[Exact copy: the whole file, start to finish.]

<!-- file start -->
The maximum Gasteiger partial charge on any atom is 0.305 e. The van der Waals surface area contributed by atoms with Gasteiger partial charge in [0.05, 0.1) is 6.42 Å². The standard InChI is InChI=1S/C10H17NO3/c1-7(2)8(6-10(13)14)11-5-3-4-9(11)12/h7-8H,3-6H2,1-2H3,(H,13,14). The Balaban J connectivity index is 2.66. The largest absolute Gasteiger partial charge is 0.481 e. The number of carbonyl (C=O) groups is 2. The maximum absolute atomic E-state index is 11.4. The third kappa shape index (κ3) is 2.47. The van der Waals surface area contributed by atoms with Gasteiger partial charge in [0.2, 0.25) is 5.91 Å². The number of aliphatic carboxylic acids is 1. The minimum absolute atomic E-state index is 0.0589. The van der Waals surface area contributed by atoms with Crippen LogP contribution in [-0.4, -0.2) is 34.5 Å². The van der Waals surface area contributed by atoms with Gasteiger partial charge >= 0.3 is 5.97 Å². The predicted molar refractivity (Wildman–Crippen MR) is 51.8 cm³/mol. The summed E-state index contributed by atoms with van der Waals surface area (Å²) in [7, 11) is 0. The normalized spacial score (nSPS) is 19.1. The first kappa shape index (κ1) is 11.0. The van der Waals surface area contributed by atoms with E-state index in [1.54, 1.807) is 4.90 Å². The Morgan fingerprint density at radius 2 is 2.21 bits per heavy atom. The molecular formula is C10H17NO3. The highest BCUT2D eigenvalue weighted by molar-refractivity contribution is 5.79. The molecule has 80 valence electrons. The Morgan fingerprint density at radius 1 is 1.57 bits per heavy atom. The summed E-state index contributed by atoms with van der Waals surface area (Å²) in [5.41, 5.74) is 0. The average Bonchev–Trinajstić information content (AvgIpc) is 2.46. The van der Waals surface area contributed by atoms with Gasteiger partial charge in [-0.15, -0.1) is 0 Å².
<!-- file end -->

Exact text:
The maximum Gasteiger partial charge on any atom is 0.305 e. The van der Waals surface area contributed by atoms with Gasteiger partial charge in [0.05, 0.1) is 6.42 Å². The standard InChI is InChI=1S/C10H17NO3/c1-7(2)8(6-10(13)14)11-5-3-4-9(11)12/h7-8H,3-6H2,1-2H3,(H,13,14). The Balaban J connectivity index is 2.66. The largest absolute Gasteiger partial charge is 0.481 e. The number of carbonyl (C=O) groups is 2. The maximum absolute atomic E-state index is 11.4. The third kappa shape index (κ3) is 2.47. The van der Waals surface area contributed by atoms with Gasteiger partial charge in [0.2, 0.25) is 5.91 Å². The number of aliphatic carboxylic acids is 1. The minimum absolute atomic E-state index is 0.0589. The van der Waals surface area contributed by atoms with Crippen LogP contribution in [-0.4, -0.2) is 34.5 Å². The van der Waals surface area contributed by atoms with Gasteiger partial charge >= 0.3 is 5.97 Å². The predicted molar refractivity (Wildman–Crippen MR) is 51.8 cm³/mol. The summed E-state index contributed by atoms with van der Waals surface area (Å²) in [7, 11) is 0. The normalized spacial score (nSPS) is 19.1. The first kappa shape index (κ1) is 11.0. The van der Waals surface area contributed by atoms with E-state index in [1.54, 1.807) is 4.90 Å². The Morgan fingerprint density at radius 2 is 2.21 bits per heavy atom. The molecular formula is C10H17NO3. The highest BCUT2D eigenvalue weighted by molar-refractivity contribution is 5.79. The molecule has 80 valence electrons. The Morgan fingerprint density at radius 1 is 1.57 bits per heavy atom. The summed E-state index contributed by atoms with van der Waals surface area (Å²) in [5.41, 5.74) is 0. The average Bonchev–Trinajstić information content (AvgIpc) is 2.46. The van der Waals surface area contributed by atoms with Gasteiger partial charge in [-0.15, -0.1) is 0 Å².